Remembering the electronic music pioneer
The late Klaus Schulze was an early adopter and pioneer in electronic music. He started his musical career in the late ’60s and early ’70s by performing in bands such as Tangerine Dream and Ash Ra Tempel. After only a single album with each band, Schulze soon left to start a solo career in electronic music.
His music consists of heavily processed synthesiser soundscapes, long ambient drones and arpeggiators, modulating constantly to create a never repeating sonic palette. His work pioneered modern ambient music and had an impact on the electronic music landscape as a whole, with his influences seeping into a range of genres such as techno and trance.
Today, we honour his memory with a gear rundown of the genius himself.
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EMS Synthi A
The EMS Synthi A was the first synthesiser that Schulze purchased way back in the late ‘70s, and has remained in both his live and studio setups ever since. Schulze has stated that to him, this synth is an “atmosphere creator”.
The imperfect nature of the oscillators and how the programming works, Schulze would constantly go back to it because he was never to replicate the same sound twice. Offering endless drones and atmospheres for his compositions.
The MiniMoog is arguably one of the most legendary and sought after synthesisers to ever hit the market. Known for its thick and rich sound, the MiniMoog was a perfect addition to add big sounding drones and basses to his music. Schulze stated that “the secret of the MiniMoog is that it has three oscillators that always go a little bit out of tune, and this creates a fat sound”
Taking up an entire wall in his studio, the Moog Modular has been another synthesiser that has been with him throughout his whole career in electronic music. Known as the first commercially available synthesiser available to the public, the Moog Modular is one of the most important instruments ever created.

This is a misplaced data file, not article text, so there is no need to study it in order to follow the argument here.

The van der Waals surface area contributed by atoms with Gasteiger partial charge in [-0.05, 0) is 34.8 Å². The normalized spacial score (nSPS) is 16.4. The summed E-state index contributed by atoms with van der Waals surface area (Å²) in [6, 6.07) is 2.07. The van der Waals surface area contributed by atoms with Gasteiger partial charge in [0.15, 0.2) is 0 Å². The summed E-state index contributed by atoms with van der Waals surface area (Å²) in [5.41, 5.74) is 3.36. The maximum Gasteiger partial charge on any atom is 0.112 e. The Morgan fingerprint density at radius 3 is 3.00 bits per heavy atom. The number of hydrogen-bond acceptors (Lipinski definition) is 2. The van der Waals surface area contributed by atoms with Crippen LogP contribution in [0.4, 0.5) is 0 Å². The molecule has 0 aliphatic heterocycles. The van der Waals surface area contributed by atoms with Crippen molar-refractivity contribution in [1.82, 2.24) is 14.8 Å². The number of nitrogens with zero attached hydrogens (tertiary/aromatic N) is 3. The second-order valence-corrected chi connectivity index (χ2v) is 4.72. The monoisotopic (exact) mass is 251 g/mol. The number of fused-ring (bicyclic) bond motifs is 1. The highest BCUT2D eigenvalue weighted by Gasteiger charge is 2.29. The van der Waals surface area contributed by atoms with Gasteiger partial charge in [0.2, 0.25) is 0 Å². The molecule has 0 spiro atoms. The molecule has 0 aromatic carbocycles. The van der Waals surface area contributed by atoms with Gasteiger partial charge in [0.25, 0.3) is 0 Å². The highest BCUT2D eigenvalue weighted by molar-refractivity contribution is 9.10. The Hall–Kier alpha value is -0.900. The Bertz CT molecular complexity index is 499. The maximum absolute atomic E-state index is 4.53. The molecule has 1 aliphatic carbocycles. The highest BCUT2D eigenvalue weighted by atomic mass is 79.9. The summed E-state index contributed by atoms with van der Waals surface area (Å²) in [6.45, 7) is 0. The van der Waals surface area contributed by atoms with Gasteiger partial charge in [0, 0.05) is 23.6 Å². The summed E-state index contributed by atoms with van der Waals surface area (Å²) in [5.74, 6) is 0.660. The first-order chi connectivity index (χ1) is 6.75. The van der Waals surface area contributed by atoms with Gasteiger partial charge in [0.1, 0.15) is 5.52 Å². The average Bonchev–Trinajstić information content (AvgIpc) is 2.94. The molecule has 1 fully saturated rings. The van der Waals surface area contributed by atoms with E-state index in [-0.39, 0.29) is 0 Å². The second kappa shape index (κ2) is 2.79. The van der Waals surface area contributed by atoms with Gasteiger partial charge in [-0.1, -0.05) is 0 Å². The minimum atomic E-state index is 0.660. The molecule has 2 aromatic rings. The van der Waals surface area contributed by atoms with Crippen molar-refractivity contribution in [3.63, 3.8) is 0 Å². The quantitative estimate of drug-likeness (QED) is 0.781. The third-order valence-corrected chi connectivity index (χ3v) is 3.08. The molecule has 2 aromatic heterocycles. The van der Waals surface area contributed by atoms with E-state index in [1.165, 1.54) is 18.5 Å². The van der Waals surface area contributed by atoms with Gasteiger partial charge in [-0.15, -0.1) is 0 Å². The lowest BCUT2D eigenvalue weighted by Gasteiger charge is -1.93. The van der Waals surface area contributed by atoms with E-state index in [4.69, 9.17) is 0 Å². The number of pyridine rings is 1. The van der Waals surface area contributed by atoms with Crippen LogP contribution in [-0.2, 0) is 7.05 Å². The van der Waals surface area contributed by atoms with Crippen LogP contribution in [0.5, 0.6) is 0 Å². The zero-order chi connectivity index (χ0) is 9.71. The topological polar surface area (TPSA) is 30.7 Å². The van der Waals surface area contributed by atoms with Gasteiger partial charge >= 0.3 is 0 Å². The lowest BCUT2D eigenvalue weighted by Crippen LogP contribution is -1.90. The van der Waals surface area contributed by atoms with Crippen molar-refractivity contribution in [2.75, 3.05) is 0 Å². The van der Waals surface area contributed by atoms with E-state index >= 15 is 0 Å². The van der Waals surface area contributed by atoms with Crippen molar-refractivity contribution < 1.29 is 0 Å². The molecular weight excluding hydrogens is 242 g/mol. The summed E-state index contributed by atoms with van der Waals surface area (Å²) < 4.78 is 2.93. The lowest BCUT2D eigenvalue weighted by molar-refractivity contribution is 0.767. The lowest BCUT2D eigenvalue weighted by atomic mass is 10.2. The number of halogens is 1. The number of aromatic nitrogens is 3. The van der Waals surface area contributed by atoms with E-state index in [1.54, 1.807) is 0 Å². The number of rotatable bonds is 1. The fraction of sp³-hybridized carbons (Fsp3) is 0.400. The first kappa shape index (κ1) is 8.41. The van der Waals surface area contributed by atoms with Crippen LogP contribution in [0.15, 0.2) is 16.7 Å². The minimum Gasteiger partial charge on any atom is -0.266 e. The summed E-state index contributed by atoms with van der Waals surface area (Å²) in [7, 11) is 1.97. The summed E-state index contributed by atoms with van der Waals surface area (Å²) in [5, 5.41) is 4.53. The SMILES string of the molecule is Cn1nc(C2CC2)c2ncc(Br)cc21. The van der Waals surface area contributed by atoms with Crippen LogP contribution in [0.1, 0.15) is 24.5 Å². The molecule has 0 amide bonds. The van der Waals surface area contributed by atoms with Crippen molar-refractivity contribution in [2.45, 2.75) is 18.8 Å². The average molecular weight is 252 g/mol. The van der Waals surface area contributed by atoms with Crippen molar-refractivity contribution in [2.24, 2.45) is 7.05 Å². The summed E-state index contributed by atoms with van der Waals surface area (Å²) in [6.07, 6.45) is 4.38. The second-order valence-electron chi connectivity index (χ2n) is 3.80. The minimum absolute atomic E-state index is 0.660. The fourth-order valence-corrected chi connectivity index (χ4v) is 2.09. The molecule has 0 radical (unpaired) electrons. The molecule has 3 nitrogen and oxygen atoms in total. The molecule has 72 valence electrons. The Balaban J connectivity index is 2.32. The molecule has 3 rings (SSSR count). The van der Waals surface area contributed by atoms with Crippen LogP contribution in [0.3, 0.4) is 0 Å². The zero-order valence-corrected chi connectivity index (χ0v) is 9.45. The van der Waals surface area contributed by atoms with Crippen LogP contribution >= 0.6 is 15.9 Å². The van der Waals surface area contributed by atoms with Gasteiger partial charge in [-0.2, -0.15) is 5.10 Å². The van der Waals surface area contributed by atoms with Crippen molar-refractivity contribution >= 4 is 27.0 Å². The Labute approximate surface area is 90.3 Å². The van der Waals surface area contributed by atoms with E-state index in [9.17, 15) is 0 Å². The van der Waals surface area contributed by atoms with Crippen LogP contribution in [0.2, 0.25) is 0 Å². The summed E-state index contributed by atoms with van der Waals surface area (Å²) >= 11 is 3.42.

The patchability of the Moog Modular means it is competent of a wide variety of tones and timbres, and it’s very capable of creating the deep and atmospheric drones that Schulze was known for.
Roland SRV 2000 reverb
The Roland SRV2000 is a rack mounted digital reverb unit that was a favourite of Schulze’s, who was known to have multiple in his studio. Although digital reverbs are known for their clarity and perfection, Schulze liked the SRV2000 specifically because it wasn’t, stating that it “works like the tape echoes in the old days, where the processed sound deteriorates. If delays and reverbs are perfect, you get sterile results. But with imperfect delays, you can distinguish the original sound from the delayed sound”.
Schulze would employ multiple units on one sound, giving them “slightly different delay times, and panning them differently,” helping to create a wider sound and minimising any repeats.
Eventide Harmonizer h949
Schulze preferred to use analogue harmonisers, again to thicken up sounds he would run through it. Multiple units of the Eventide Harmonizer H949 could be seen in his studio. When asked why he favours the H949 units, Schulze said: “Because they have this kind of internal modulation. When they heat up, the sound becomes more fuzzy. By contrast, digital harmonisers are sterile.”
Again, the imperfect nature of analogue synthesisers and outboard effects were preferred as they created new and unintentional dynamics that are lost in perfect digital replicas and recreations.
Soundcraft 6000 Mixing Desk
Large analogue mixing desks were a must for Schulze, who famously hated to patch things in and out of the desk. The Soundcraft 6000 has 92 inputs, which he then would expand with additional mixers for over 100 inputs, allowing for his entire studio to be patched in and ready to record at a moment’s notice.
Schulze also preferred analogue desks due to the knob-per-function design, allowing him to use the desk in a more musical way. “I like to see what I’m doing all the time, and all at the same time… I don’t have to go first to this or that page to check the EQ setting on a certain instrument… when you use the parameter access system, whether on desks, computers or keyboards, you get out of that emotional state.”
To bask in the brilliance of Schulze a little more, check out this live performance from 1977.